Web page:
Theodore Roosevelt's Relationship With Franklin D. Roosevelt

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The main themes that I observed in this week’s materials were: Progressivism, political and social change, and a more executive focused government. In this time period, the United States underwent quite a few changes. Following President McKinley’s assassination in September of 1901, then Vice President Theodore Roosevelt became the 26th President and ushered in the Progressive era (Milkis and Nelson 229). Roosevelt was the first president to enter office with an agenda. He encouraged leadership that increased the reach of presidential influence and practiced as such (Milkis and Nelson 228). After a four-year hiatus between 1908 and 1912, Roosevelt decided to run for another term resulting in the presidential primaries and the first time …show more content…
Roosevelt. In a small excerpt, it was mentioned that they were “distant cousins”, which makes sense, but had never occurred to me (Milkis and Nelson 229). Curiosity led me into part of next week’s reading on FDR where I found that FDR’s wife, Eleanor Roosevelt, was also FDR’s distant cousin (Brinkley and Dyer 345). Of course, this then led me completely off topic and down the rabbit hole of the internet, where I learned that, as suspected, Theodore Roosevelt and Eleanor Roosevelt were distant cousins as well. While it’s not really on topic, it was what surprised me the …show more content…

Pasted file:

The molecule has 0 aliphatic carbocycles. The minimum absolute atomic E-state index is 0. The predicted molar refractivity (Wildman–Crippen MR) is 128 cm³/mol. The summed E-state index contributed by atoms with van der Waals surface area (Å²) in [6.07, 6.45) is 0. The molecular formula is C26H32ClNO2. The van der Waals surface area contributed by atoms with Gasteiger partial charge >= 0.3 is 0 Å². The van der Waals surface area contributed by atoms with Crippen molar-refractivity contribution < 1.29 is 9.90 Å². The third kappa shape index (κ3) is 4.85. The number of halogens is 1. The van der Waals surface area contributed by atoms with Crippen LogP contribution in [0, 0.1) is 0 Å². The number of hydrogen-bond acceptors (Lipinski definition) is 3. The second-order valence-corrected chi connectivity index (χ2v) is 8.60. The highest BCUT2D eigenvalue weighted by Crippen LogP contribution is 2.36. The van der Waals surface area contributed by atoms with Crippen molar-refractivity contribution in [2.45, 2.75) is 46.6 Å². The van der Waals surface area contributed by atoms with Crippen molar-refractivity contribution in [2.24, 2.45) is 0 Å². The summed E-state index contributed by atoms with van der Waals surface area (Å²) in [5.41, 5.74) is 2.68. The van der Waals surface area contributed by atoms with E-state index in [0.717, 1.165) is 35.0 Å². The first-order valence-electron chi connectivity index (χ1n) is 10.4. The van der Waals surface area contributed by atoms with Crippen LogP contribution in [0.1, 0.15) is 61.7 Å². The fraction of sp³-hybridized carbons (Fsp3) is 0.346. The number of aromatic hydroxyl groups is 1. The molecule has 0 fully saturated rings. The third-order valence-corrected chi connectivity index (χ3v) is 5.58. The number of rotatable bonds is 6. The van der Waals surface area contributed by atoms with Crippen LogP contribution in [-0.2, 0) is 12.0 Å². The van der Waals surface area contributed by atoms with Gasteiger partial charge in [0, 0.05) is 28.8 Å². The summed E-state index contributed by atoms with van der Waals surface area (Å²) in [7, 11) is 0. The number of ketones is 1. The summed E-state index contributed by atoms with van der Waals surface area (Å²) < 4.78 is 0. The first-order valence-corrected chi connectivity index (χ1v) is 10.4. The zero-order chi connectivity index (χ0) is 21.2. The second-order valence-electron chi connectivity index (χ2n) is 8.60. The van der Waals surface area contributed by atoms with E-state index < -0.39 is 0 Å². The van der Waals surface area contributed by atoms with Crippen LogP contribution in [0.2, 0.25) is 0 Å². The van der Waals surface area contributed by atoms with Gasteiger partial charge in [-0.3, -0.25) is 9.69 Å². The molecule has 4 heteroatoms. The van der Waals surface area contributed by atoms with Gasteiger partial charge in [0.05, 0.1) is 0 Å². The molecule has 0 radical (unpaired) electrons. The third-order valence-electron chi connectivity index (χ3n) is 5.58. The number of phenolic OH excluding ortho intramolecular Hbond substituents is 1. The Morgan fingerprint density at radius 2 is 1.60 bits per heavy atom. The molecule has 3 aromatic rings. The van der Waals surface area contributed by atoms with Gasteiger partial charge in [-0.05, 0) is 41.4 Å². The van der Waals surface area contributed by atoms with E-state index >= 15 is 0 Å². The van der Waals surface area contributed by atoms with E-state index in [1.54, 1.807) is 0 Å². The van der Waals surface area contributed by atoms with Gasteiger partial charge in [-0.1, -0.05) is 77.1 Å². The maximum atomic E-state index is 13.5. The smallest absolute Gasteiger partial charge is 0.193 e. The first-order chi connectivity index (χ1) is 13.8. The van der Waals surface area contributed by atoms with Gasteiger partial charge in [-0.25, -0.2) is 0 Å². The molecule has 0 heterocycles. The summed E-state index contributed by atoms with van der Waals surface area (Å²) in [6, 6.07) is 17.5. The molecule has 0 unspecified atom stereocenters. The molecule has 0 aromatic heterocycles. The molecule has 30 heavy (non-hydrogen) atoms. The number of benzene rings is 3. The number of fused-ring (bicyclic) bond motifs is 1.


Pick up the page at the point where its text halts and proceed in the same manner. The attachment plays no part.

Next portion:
As mentioned earlier, Theodore Roosevelt created a more executive centered government comparable to today’s presidency. He also introduced the idea of a government not just interested in but involved in social and economic issues (Milkis and Nelson 229-231). Woodrow Wilson introduced the president as being a “strong party leader” in order to break the barriers between the President and Congress, again something that can still be seen today. Without the Progressive Movement, the presidency that we know today could be very

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